Voices of Value
Interview with E. Patrick Johnson, Dean of the School of Communication at Northwestern University
E. Patrick Johnson is the Dean of the School of Communication at Northwestern University. He has published widely in the areas of race, gender, sexuality and performance. Johnson is a prolific performer and scholar, and an inspiring teacher, whose research and artistry has greatly impacted African American studies, Performance studies, and Gender and Sexuality studies.
What is the best thing about your current role?
The best thing about my current role is my ability to transform peoples’ lives. When I became Dean, I purposefully focused on the people who never get focused on: staff. My grandmother and mother were domestic workers in the south. Deliberately, their employers wanted them around to work but be invisible. I accompanied them to work, and I witnessed it. I have always been a champion of people who don’t have a voice.
Compare communication today to when you began your career.
The biggest change I’ve seen is social media. The speed with which you can communicate to the world today was not even a possibility when I began my career. Now you can go online and instantly post and tweet, but “viral” language was not around when I got started. Now we have a generation born with instant access to the world, with both positive and negative effects.
What excites you most about the future of communication?
The thing that excites me the most is also the thing that scares me the most: AI. I would have loved to have access to some of the auto-dictation technology that exists today when I wrote my dissertation, and AI can create new ways for people with disabilities to communicate. It’s also a little scary to think about how AI has given so much information and access about our lives to the government and to corporations. It’s disturbing that Siri and Alexa are ordering stuff for us on their own, but technology also can do enormous good. The bridge is humans; we have agency over how we use technology. We have to be smart, and ever vigilant.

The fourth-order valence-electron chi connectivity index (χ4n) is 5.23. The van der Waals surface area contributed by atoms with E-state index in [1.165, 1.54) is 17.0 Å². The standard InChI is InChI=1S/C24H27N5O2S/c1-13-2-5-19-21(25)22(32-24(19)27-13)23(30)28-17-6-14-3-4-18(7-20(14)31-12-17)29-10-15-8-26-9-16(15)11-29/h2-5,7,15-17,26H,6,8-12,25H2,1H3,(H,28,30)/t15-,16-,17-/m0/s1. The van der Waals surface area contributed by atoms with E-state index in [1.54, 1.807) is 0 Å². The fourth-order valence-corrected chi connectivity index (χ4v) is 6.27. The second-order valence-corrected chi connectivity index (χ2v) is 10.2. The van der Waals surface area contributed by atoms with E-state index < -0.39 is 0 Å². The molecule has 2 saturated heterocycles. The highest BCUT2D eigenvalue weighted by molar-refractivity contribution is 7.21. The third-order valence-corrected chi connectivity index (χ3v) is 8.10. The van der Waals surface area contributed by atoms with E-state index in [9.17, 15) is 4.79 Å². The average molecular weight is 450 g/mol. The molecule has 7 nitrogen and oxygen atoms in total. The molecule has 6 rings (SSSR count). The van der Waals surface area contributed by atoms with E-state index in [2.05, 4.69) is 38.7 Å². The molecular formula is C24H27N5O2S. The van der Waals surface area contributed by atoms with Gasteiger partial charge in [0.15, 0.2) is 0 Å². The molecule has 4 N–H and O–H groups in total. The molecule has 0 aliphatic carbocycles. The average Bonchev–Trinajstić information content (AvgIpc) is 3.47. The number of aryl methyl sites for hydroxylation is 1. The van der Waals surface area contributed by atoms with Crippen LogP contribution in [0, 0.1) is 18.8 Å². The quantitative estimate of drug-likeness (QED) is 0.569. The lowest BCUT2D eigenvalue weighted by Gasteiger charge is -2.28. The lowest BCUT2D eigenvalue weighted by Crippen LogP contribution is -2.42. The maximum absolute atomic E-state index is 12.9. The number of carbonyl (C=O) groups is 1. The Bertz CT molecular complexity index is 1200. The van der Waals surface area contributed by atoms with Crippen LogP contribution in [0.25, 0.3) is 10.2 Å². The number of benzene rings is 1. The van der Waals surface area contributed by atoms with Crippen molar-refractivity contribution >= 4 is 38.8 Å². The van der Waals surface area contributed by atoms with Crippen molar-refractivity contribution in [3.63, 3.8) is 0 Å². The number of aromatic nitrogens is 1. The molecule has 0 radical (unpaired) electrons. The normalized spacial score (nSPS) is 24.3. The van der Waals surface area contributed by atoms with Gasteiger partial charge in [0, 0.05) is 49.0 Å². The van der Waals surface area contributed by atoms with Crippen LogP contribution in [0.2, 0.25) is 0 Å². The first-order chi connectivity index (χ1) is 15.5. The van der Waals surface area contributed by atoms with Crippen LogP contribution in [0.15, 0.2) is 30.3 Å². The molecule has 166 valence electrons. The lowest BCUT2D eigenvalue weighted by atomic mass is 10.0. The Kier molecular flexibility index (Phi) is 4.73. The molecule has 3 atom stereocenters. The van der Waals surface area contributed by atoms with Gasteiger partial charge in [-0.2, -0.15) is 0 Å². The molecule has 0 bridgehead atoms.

How can we attract more professionals/BIPOC professionals to the field?
When I was a child, I had a speech impediment – a terrible lisp. I had a Black SLP. I have a Black SLP sister-in-law, and know a lot of Black SLPs, but the percentage is still too low. Audiology is 99.9% white. Attracting Black, Latinx, and Indigenous folx will require showcasing how speech and language impairments are affecting their communities. We need to build pipelines through education and attract and support undergraduates to attend graduate school in the field.
How is one’s ability to communicate connected to shaping one’s own identity?
I constantly ask people about themselves through oral histories and ethnographic research. Being able to have another bear witness to telling your story affirms your existence. So many people are never asked to tell their story, ever. When I approach Black gay men in the south, their reaction is often, “You want to hear MY story? I don’t have a story.” And then five hours later, they are still talking! Communication can provide affirmation that you belong and matter and are a part of multiple communities, including the human community.
What would you say to your five-year-old self?
Keep asking questions! My five-year-old self was very inquisitive. I always asked questions, which led to more questions. That’s the only way you’re going to find things out.
And what would your five-year-old self say to you?
Keep asking questions!
How would you use, “communication is a human right” in a sentence?
Communication is a human right because anything that keeps you from functioning as a human being or accessing processes and procedures that others have, keeps you from living as your full self.
What does “communication justice” mean to you?
It depends on the context. Communication justice in the social media world is about protecting people from harmful speech that is based on hate. People mistake free speech and hate speech, and they’re not the same. Words have meaning and can lead to action. In the pop culture context, it means ensuring that our news media is communicating to us in ways that are not propagandist; currently there is no such thing as neutral news. In another context, communication justice might be about ensuring that everyone has access to the same services, like the speech therapy they need to communicate.
Lack of access is a huge barrier to services for many children. How can organizations and systems better collaborate to break this barrier down?